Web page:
The Gift’s founder member Mike Morton gives us a sneak preview of the follow-up to 2014’s Land Of Shadows. “We want to surprise people…”
“Anthony Phillips is so funny that we couldn’t record anything for the first half hour because he kept cracking all these jokes!” The Gift’s Mike Morton laughs as he reveals what it’s been like recording with the influential musician. Both Phillips and his Genesis successor Steve Hackett make guest appearances on the band’s forthcoming new album Why The Sea Is Salt which is due out through Bad Elephant Music this October.
The Gift, who were also behind 2014’s Resonance Festival in London, have recently expanded their line-up from a three-piece to an impressive six-piece. Joining Morton, guitarist David Lloyd and bassist Stefan Dickers are original guitarist Leroy James, keyboard player Gabriele Baldocci and drummer Neil Hayman. These additions have influenced the group’s sound and sent it in new sonic directions.
“We feel like a proper band now instead of just a studio project,” says Morton in-between cups of tea at David Lloyd’s Facility Studios, where they’re currently recording. “The first two albums were written by duos but this time it’s a full band so it’s heavier. It’s going to be as much hard rock as prog and we just want to go for it. We want to surprise people.”
According to him, their musical aim is “to not sound vintage. It’s very easy to sound like a Yes, Genesis or King Crimson-alike; we could have used lots of Hammonds, Mellotrons and made the album sound like it had been done in 1973 but we didn’t want to. David has two big whiteboards in the control room which are charting the mood and texture of each song, and what he’s trying to achieve through them is to create a sound that’s like The Gift. This album will be drier than a lot of prog albums that have come out recently, with less reverb and less massive drums. It’s not a live album but we want that attack that you get with a live band.”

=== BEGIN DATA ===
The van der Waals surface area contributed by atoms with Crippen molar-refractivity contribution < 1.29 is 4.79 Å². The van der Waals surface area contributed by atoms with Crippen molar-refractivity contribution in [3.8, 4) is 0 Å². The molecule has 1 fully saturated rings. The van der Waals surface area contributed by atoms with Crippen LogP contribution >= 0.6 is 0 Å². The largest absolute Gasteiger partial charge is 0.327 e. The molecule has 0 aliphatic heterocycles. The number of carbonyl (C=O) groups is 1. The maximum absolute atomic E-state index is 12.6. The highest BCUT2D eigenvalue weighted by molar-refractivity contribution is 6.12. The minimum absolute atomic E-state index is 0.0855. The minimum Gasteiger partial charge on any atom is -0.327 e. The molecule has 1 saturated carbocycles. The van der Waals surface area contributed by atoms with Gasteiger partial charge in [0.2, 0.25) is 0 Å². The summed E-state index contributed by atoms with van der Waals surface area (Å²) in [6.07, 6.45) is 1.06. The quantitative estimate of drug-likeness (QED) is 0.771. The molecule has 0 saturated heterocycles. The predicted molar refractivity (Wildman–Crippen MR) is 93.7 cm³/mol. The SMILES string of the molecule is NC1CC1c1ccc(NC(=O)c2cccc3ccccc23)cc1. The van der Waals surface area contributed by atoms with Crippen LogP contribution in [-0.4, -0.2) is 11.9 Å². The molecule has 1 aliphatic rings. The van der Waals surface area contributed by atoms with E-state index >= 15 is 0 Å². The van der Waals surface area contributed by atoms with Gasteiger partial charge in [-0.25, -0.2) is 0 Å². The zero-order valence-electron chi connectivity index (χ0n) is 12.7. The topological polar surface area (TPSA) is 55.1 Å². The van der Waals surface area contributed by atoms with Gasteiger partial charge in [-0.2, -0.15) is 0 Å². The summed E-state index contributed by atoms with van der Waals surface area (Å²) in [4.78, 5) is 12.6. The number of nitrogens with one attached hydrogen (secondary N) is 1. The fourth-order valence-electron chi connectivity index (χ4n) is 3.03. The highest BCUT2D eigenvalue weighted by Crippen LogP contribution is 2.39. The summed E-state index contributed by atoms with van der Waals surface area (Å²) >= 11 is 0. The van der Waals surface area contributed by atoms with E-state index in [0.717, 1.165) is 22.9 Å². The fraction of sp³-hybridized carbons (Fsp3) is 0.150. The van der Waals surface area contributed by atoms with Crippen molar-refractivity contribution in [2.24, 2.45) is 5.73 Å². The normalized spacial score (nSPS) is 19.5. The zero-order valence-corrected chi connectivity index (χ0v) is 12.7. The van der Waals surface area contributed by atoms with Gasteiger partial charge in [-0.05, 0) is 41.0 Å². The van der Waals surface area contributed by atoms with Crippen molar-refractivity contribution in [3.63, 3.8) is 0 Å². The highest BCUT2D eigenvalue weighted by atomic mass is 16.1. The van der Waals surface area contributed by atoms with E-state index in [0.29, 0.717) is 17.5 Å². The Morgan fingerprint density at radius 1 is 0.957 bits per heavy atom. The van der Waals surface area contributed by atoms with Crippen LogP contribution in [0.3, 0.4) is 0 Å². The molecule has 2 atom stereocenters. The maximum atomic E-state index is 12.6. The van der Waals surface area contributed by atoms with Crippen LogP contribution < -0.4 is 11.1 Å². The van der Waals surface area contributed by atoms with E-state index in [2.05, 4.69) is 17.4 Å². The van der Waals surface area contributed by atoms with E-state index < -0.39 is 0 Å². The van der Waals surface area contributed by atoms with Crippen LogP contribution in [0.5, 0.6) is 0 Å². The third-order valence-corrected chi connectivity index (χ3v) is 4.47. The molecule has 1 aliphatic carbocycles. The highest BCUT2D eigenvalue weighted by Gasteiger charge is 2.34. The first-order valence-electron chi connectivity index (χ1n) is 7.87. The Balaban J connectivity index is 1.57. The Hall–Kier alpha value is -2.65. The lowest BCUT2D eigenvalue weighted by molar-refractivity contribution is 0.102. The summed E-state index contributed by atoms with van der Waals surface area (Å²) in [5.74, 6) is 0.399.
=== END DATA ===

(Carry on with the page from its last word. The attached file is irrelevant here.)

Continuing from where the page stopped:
Their recently re-released 2006 debut, Awake And Dreaming, was an hour-long album with an anti-war concept, but Why The Sea Is Salt stays away from anything too contrived. Instead, it’s based around the notion of “how suffering and pride muck up the world. If there’s a theme it’s that we’ve been cut off from our natural selves and how we can get back to that.”
The finished album is expected to clock in at around an hour. Although most of the tracks are between five and seven minutes, there is one 20-minute epic called All These Things, which features seven separate parts. “That song is about consumerism and Black Friday,” says Morton. “It’s about how we’ve lost our souls and we’ve got all these addictions like buying and consuming.”
So far, The Gift have finished recording drums, vocals and their guest musicians’ parts. They’ll be spending the rest of this month at The Facility and will begin mixing the final seven tracks in early August.